Jūyō Tōken Ichimonji Suketsuna



Smith Name


Active Period

Bun ́ei (文永, 1264-1275)


Kamakura-Ichimonji/Fukuoka Ichimonji




zai-mei: Suketsuna


Jūyō Tōken


68,0 cm

Suketsuna (助綱), Bun ́ei (文永, 1264-1275), – Suketsuna (助綱), „Kamakura Yamanouchi-jū Suketsuna“ (鎌倉山内住 助綱), first name „Tōgenji“ (藤源次), according to transmission the son of Sukezane (助真). Kinai (畿内), saijō-saku.

Jūyō Tōken Kamakura Ichimonji Suketsuna Tachi: nagasa: 68.0 cm; sori: 1.6 cm; motohaba: 2.65 cm; sakihaba: 1.9 cm; kissaki nagasa: 3.6 cm; nakago nagasa: 18.3 cm.

Designated as Jūyō Tōken at the 25th jūyō-shinsa held on the 1st of November 1977.

The sword has been shortened; there is a signature, “Suke Tsuna,” on the haki-omote side; the sayagaki was written by Satō Kanzan in July 1970 (the translation is given at the end of the chapter). Provenance: Endō Toshihira (遠藤利平) (Kamakura) and Frederick M. Weissberg (San Francisco, USA, one of the most famous American collectors and experts, the owner of www.nihonto.com). The sword is presented with an authentic koshirae made in the beginning of Shōwa era.

Publications: NBTHK, Jūyō Token Nado Zufu, Volume 25; Nihontō Zuikan, Kataoka, 1982, Volume Kotō, p. 325; Sōshū Den Meisaku Shū, Honma Junji, 1975, p. 6 (introductory article, Smith No. 3); Zuikan Tōmei Sōran, Iida, 1984, p. 189; Kantō Hibi Shō, Honma Junji, 1979, pp. 122-123, p. 370 (on this page, two signatures are compared: one on this sword, another on the Jūyō Bijutsuhin sword); Nihontō Kōza (日本刀講座), Honma Kunzan, Satō Kanzan, et al., 1966–1973, Volume 10, Picture No. 71; Kotō Meikan, Markus Sesko, 2014, p. 553.

Figure 1: Nihontō Zuikan; Sōshū Den Meisaku Shū; Zuikan Tōmei Sōran; Kantō Hibi Shō; Nihontō Kōza; Kotō Meikan.

Figure 2: Kotō Meikan.

The sword presented here is a very important item for research purposes because it is one of only four surviving swords that bear Suketsuna’s authentic signature. Endō Toshihira, who is one of the former owners of this sword, obviously felt great reverence for it. He conducted an independent study of its signature and manufacturing features. The results of this study were verified by Dr. Honma Junji and published in his book Kantō Hibi Shō (鑑刀日々抄). With respect to the signature, he concluded that it is slightly different from Suketsuna’s usual signature and obviously referred to a later period of the master’s activity, and the sword itself was also produced in this later period. This time interval was determined by Dr. Honma as “closer to the late Kamakura period.” The signature on this very sword is very similar to that of Sukezane, the kanji “助” of these masters being almost identical in this case. In addition, the size of the signature on this sword is slightly smaller than the other surviving variants of Suketsuna’s signature. This is another reason why this variant is closest to Sukezane in style and provides another confirmation that kanji of a smaller size in Sukezane’s signatures date to a later period. Thus, for research purposes, it is difficult to overestimate the importance of this surviving sword signed by Suketsuna.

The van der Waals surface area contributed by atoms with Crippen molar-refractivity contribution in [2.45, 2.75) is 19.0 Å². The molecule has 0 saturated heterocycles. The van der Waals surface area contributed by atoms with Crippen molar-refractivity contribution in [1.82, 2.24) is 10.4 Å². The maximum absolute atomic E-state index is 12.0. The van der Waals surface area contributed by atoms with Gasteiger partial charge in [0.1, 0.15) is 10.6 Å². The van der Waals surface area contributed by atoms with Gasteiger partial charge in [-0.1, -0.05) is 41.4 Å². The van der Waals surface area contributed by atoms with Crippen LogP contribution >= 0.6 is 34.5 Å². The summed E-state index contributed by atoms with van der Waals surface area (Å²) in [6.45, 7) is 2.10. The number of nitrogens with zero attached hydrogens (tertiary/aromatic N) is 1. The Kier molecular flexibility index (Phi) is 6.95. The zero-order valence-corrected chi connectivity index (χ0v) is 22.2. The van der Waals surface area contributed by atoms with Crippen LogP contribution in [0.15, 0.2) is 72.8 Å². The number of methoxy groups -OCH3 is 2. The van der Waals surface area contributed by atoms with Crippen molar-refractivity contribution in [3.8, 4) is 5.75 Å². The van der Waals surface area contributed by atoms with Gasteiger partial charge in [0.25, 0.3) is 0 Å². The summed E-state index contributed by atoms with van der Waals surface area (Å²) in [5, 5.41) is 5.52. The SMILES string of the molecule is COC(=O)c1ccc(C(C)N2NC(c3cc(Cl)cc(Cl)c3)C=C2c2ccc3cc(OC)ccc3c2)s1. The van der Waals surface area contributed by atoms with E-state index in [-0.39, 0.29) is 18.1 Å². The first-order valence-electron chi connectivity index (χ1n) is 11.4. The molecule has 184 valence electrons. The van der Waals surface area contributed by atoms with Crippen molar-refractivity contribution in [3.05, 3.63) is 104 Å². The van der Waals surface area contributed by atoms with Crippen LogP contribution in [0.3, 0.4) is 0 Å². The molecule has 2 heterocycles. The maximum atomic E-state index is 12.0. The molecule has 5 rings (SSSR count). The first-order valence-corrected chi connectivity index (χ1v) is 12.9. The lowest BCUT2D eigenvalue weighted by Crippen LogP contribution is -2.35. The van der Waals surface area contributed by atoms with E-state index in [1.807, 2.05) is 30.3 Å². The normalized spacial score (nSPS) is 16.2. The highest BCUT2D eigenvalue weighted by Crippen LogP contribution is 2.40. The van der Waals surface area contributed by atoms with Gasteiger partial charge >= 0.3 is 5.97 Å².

Dr. Honma Junji.

Another important point that attracted the attention of Endō Toshihira and Dr. Honma is that this signature has preserved a good “pattern.” Together with its location (close to the nakago-mune), this allows us to determine the direction of the chiseling movement: from right to left, when engraved by the master. It is usually impossible to arrive at such a conclusion when the signature has not preserved enough, or the tang was shortened too much. That is, too much of a shortening does not provide a sufficiently clear idea of its original location. Besides, the nakago of this sword has preserved large-enough fragments of the original yasurime, which is completely identical to the filing on other swords signed by Suketsuna. It is also fully consistent with descriptions in old sources concerning this master’s work. 

With respect to this signature, it is the most well-preserved and readable signature of Suketsuna’s. Therefore, it is the most valuable for research purposes, as stated above. For this very reason, it is mentioned as a reference standard in many publications, especially where the focus is on research and “reference,” rather than on the historical value of the sword.

(excerpt from Chapter 2, pp.28-39, of the Japanese Swords: Sōshū-den Masterpieces )

Photo of the sword Kamakura Ichimonji Suketsuna was made by photographer Akiko Myōga (明子冥賀), www.tsursginoya.com.